Earlier this year, I started saying no. No to promoting food-related gadgets, because I live in a New York small apartment with limited storage. No to promoting food samples, because the pay isn’t great and the contests aren’t worth my time. No to writing reviews for below-average cookbooks, because the pay isn’t great. No to freelance design, because I design full-time during the weekday. No to doing more social media, because it’s time consuming. No to special theme Saturday brunches requiring me to discard the one day a week of sleeping in without an alarm clock. And, no to developing an editorial calendar for this food blog. I’m doing nothing with my extra time, and it feels good to be too selfish.
A few years ago, I wrote about theTaharka Brothers raising money for an ice cream truck in Baltimore, Maryland. Later, NPR.org voted Taharka Brothers as one of Maryland’s best Ice Cream shops to visit. Since then they’ve received numerous local awards. A few years ago, I wrote about the Taharka Brothers raising money for an ice cream truck in Baltimore, Maryland. I continue to follow them online to stay up-to-date with their creative events. Their initial press release and story stood apart from everyone because of the name of their ice cream flavors. The names are inspired by Cornel West, Langston Hughes and August Wilson. And, my design eye love their brand image: an ice cream sundae on top of a fist pump as the arm uses political books as a foundation.
It wasn’t until Cabot Creamery delivered a box of cheddar, that I decided to toss cheddar back into my salads. The only reason why I stopped, was because feta, parmesan or goat cheese also became a few of my favorite salad additions. As a kid, Dad used to effortlessly toss large garden salads of tomato wedges, crisp iceberg lettuce, chunky carrot slices and thick, sliced cucumbers with cheddar chunks thrown into the bowl. Other people made similar salads with cubes of meat. Dad also introduced to us to salads made with greens grown from our backyard garden. When most people were eating sweet iceberg, we were munching on delicate, bitter greens: the type of pre-washed greens most people currently buy. Today’s salads are nuanced plates with artfully arranged vegetables.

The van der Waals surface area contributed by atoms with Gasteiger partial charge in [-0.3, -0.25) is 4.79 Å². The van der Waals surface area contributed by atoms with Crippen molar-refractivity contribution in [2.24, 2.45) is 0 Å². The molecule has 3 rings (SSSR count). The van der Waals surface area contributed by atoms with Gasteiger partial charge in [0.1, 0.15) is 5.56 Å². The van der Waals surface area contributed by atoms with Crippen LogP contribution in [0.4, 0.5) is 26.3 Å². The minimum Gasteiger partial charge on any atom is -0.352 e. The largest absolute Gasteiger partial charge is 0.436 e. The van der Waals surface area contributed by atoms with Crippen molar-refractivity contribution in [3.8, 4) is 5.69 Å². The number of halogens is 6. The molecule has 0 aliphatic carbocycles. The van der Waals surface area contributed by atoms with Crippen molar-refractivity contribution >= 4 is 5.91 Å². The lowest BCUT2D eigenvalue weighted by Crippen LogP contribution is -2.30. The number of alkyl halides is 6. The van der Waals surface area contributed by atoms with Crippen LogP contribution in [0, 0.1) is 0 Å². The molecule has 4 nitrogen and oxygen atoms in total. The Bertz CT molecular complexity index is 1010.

Life pulls in various directions. And, it’s okay. We got this. I hope. The last few Saturday’s we have hosted friends and family in our apartment. Meanwhile, I apologize to my landlord about the weeds growing in the pots on the stoop (she laughed). In between hosting, traveling and new projects, my Saturday mornings are the only time to regain a few hours of extra sleep. And as Saturday morning ends, I’m often torn between a sweet or savory brunch.
My latest project is worth the lack of sleep and left-over hours after working full-time normally reserved for food writing. It started late last Fall. I miss the food world and can’t wait to return to it. Until then, my mind is focused on a fundraising event, Closer to Our Dream Performance Gala, by The Friends of 227 Abolitionist Place. Did I mention, this blog is a media sponsor? If you live in New York City, I highly recommend buying tickets to an evening of musical and theatrical performances (use code “MLROF15” for a discount). For everyone living outside of New York City, or if they can’t make it, donation are accepted. The gala is on April 17, 2016, doors open at 3:30 pm and it’s at the Roulette, 509 Atlantic Avenue in Brooklyn, New York.